I dug up the rocks and plopped them in a bucket, leaving digits in our front yard. Churned up over and over by the farmers in the hopes our soil would eventually swallow them, but the stubborn rocks still prevented the football games I’d imagined here. I stretched the kink out of my back, and the ground sprawled out like an endless sea, rock by rock… bucket by bucket. My husband, the builder, wants to take my picture. I pose with my shovel.
“My country girl.” He laughs and shakes his head as he often does when it comes to me, not understanding why I like to play in the dirt. I’m a do-it-yourself kind of gal, while he’s a “we’ll just hire someone to do it” kind of guy, but somehow in our zooming twenty years of marriage, we fit like the soil hardened around those large rocks jutting my yard.
Bella joins me. “It’s like an Easter egg hunt,” I said. She still at an age where work is fun. I often include her. “We might find dinosaur bones in this yard or pirate treasure.”
She’s delighted. “Is this a dinosaur Mommy?” She said.
“It might be, put it in the bucket.” The bucket clangs… Fossil by fossil.
The next day I told Colin Megalodon shark teeth have been found by the river and selling on eBay. “Wanna go look for some?” He’s thirteen, of course, he’s on board. We grab shovels and drive the ATV out by the river. We dig in spots at the edge of the dark water only finding the treasure of each other again.
“Momma, we need to get a metal detector. Imagine the pirate treasure that could’ve washed up here from the ocean,” he said. Several times metal detector comes up as Colin often does when his pubescent mind wants something.
“Colin, you need to learn to live in the moment God puts in front of you, instead of yearning for something better.” I spot a piece of driftwood. “Here, look for driftwood if you’re tired of digging in the sand.”
“But it’s just wood,” Colin said.
“Open your eyes. Look beyond the branch. It’s a piece of art, wood that is shaped and preserved by time drifting in the salty waters.”
We hike along the beach and woods searching for art, spotting large cat tracks, raccoon, deer, wild hog along the way. A wildland recorded as scary to the white settlers, a place the Native American’s hid…a land we love. He’s making me laugh and my heart swells for my youngest son. A twig snaps. We spun around. My middle son Christian snuck up on us in full camouflage.
“You guys need to clear out by 6:30pm,” he said walking toward us. “I’m hunting wild hog tonight.”
I step back knowing he’ll scold me for wearing perfume and leaving a trail along the beach. He walks on without noticing.
“How much time do we have?” I said.
Colin glanced at his phone. “Twenty minutes.”
Our twentieth wedding anniversary snuck up on me this spring break. Earlier, Jay suggested dinner out. It seemed casual. We glanced at our sick Bella on the sofa snuggled with Nick, my eldest son. The Incredibles play on the television for the fiftieth time. The builder wanted time… my time. I agree to go.
He pulls into the Ritz at Amelia Island. “Not the Ritz. Can we go to some small seafood place on the beach? Someplace dark and intimate.”
He knows I worry about being underdressed. “Nope, it’s a special night tonight.”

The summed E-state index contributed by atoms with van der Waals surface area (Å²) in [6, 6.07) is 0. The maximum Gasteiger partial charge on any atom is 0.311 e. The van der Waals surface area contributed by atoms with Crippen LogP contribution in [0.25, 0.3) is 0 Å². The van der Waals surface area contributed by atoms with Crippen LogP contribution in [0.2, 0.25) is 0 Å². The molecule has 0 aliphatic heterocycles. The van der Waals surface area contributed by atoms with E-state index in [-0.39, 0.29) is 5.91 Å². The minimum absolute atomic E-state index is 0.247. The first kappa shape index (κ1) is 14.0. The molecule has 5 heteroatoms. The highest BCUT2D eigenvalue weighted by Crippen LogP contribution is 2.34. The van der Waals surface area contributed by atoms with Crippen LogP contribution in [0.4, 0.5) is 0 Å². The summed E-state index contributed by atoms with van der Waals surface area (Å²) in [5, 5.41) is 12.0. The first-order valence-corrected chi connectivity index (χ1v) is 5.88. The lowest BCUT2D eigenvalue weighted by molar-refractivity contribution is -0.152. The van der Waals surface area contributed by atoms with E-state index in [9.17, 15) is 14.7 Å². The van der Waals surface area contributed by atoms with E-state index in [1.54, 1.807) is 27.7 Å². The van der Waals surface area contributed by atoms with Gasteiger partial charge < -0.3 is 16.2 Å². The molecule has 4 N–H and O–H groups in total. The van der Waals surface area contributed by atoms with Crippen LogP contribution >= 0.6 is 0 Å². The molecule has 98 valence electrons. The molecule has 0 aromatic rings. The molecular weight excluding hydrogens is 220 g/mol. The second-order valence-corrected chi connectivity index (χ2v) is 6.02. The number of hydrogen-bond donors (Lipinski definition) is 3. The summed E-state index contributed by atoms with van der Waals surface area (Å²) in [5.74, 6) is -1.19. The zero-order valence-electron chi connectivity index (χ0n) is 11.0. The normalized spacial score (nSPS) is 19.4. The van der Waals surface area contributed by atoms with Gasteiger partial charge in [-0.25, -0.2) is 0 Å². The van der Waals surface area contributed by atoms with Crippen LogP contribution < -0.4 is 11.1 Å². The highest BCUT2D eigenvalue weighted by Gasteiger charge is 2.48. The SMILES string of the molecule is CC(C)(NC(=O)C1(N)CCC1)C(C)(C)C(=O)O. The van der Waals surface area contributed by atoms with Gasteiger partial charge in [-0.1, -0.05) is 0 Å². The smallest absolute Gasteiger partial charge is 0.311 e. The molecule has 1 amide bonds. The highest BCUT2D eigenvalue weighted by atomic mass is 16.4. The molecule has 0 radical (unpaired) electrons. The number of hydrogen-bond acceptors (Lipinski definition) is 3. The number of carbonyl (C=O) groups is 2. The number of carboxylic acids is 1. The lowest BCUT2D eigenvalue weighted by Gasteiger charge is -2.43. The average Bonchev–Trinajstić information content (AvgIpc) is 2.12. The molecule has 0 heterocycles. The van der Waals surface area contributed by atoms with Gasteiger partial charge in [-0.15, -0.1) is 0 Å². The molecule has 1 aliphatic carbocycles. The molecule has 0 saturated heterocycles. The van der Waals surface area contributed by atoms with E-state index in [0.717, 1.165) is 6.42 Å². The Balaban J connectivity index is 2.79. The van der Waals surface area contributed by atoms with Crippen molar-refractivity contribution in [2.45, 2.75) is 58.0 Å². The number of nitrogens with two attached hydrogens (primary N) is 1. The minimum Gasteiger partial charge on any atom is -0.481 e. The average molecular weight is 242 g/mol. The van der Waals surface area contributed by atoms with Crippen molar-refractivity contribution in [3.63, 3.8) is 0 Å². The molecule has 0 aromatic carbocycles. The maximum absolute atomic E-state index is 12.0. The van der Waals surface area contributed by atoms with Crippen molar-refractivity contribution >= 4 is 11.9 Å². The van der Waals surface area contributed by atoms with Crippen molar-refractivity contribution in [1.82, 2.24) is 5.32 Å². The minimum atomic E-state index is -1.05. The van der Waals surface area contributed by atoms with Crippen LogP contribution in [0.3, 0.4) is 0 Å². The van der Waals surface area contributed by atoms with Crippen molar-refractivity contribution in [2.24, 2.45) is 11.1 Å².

We sit in the lounge. I’m wearing black pants a little short around the ankles. They were my sister’s. It was too cold for the dress I brought. I’m conscious of this and keep tugging my pants down to touch my ankle boots. Why do I never bring real clothes to the farmhouse? He hands me a glass and we toast, the guitar player begins playing our song. Someone to Watch Over Me. Gershwin’s words bring my late twenties with them. I didn’t think I needed him then. I just wanted him.
The truth is as old-fashioned as it sounds, I’ve needed him to watch over me. Yesterday, I dove off the ATV when it went up on two wheels. He blasted me for it. I knew I scared him as I often do. The girl who rarely thinks of the danger of digging in the dark alligator infested river waters. He’s the one who ensures I take the gun and radio, while I roll my eyes. He tries to build an easier life for me, while I buck him and snatch the shovel.
At the Ritz, he kneels on one knee. His lip quivers. He opens a box. I stare at the contents afraid to touch the too much. “Will you have me another twenty years?” he said. Tears fill his eyes. He’s more nervous than he was asking me the first time. He’s trying to build a perfect moment.
I fall into his arms, before lifting my weathered hand… artist and mother…hands that are washed too much. He slips the ring on my finger, and I see the remnants of our dig still under my nails after all the brushing. I’m embarrassed. “You could have warned me so I could get a manicure.”
“Country girl.” He laughs. Then points to the diamond in the center. “That’s your original diamond, just a new setting. I built it myself.” He’s proud. He did good. I tell him I’m relieved he didn’t trade up my diamond. “I wanted to build on our foundation,” he said.
I glanced at the ring and see my ankles sticking out again. I remember the scolding I gave Colin to enjoy the moment in front of him. I forget my fingernails. Stop tugging my pants. Gratefulness bathes me. I glanced away from my hand and look at my treasure. A treasure I found drifting by when I was picking in the dirt of my career. Over twenty years of marriage, our grass is splendor-filled by continually plucking the rocks that keep the roots from growing deep.
He lowers his glass. “I reserved a room on the ocean, but since Bella’s sick I didn’t think you’d want to stay the night, but we can get room service. Spend some time alone before going back.”
I smile. “That sounds perfect.” My builder thinks of everything. Happy Anniversary to my guy.